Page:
Kobayashi et al. tested CPS-specific rabbit Abs and found that CPS2-specific Abs can promote phagocytosis and the pernicious effect of human neutrophils to ST258 (Kobayashi et al., 2018). Observing the interaction of African green monkey complement and antibodies with hyper mucoviscosity (HMV) or non-HMV K. pneumoniae, the results demonstrate that interaction of cellular and humoral immune elements plays a role in the in vitro killing of K. pneumoniae, particularly HMV isolates. However, low levels of IgG2 titers may lead to a diminished sterilization effect (Soto et al., 2016). The increased prevalence of K. pneumoniae LPS O2 serotype strains in all significant drug resistance groups correlates with a paucity of anti-O2 antibodies in human B cell repertoires. It has been identified that human mAbs to O antigen, including a rare anti-O2 specific antibody, is highly protective in mouse infection models, even against heavily encapsulated strains (Pennini et al., 2017).
Furthermore, an isolated antibody B39 targeting conserved epitope binds to K. pneumoniae LPS O1 and O1/O2 antigens could promote the conditioning phagocytosis of human macrophages and the clearance of macrophage-associated bacteria when evaluating them by high-volume image (Berry et al., 2022). At the same time, Lee. et al. found that K. pneumoniae EV vaccination conferred protection against K. pneumoniae infection by inducing EV-reactive Abs and IFN-γ+ T-cell responses. It indicates that K. pneumoniae EV vaccination depends on both humoral and cellular immunity (Lee et al., 2015). Similarly, stable artificial bacterial bionic vesicles (BBVs) were successfully induced and efficiently taken up by DCs to stimulate DCs’ maturation. Therefore, as a K. pneumoniae vaccine, BBVs could induce bacterial-specific humoral and cellular immune responses to reduce lung inflammation and its bacterial load (Li et al., 2021).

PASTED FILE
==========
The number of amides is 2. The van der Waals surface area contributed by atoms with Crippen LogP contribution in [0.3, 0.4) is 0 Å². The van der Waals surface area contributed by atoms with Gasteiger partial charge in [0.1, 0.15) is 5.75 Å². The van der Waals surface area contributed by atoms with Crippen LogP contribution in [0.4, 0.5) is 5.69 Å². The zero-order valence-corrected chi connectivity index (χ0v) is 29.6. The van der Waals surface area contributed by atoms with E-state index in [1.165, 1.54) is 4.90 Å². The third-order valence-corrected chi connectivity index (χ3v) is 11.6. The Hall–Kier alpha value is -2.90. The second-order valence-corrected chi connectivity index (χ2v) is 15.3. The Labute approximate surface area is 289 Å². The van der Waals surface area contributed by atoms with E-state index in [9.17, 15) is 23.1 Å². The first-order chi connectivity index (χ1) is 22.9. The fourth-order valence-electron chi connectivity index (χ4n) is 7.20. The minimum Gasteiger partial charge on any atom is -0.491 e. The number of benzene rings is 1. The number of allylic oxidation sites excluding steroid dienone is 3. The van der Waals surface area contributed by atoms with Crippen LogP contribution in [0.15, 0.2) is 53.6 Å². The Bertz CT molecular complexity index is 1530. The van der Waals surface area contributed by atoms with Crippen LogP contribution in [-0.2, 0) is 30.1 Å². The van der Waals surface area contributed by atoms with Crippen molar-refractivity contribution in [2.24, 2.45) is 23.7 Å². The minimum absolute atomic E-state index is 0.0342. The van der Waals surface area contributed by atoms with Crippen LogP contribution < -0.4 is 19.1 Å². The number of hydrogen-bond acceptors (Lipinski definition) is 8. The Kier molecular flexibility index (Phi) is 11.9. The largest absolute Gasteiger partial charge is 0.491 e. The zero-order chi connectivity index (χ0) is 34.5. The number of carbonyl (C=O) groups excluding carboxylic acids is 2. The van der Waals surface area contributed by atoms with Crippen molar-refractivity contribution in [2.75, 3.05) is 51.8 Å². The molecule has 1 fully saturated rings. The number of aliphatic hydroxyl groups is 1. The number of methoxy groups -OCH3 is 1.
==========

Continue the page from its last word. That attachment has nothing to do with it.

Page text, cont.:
Collectively, these studies strongly suggest the critical role of humoral immunity, which is underestimated in clinical applications in terms of antibiotic therapy. Due to the protective potential of anti-CPS, K. pneumoniae CPS is a popular target for immune prevention and/or treatment, and the O antigen of LPS and EVs are also viable targets (Figure 7). In addition, antibody-based clinical treatment strategies may have the capacity to address antibiotic-refractory bacteria in the future.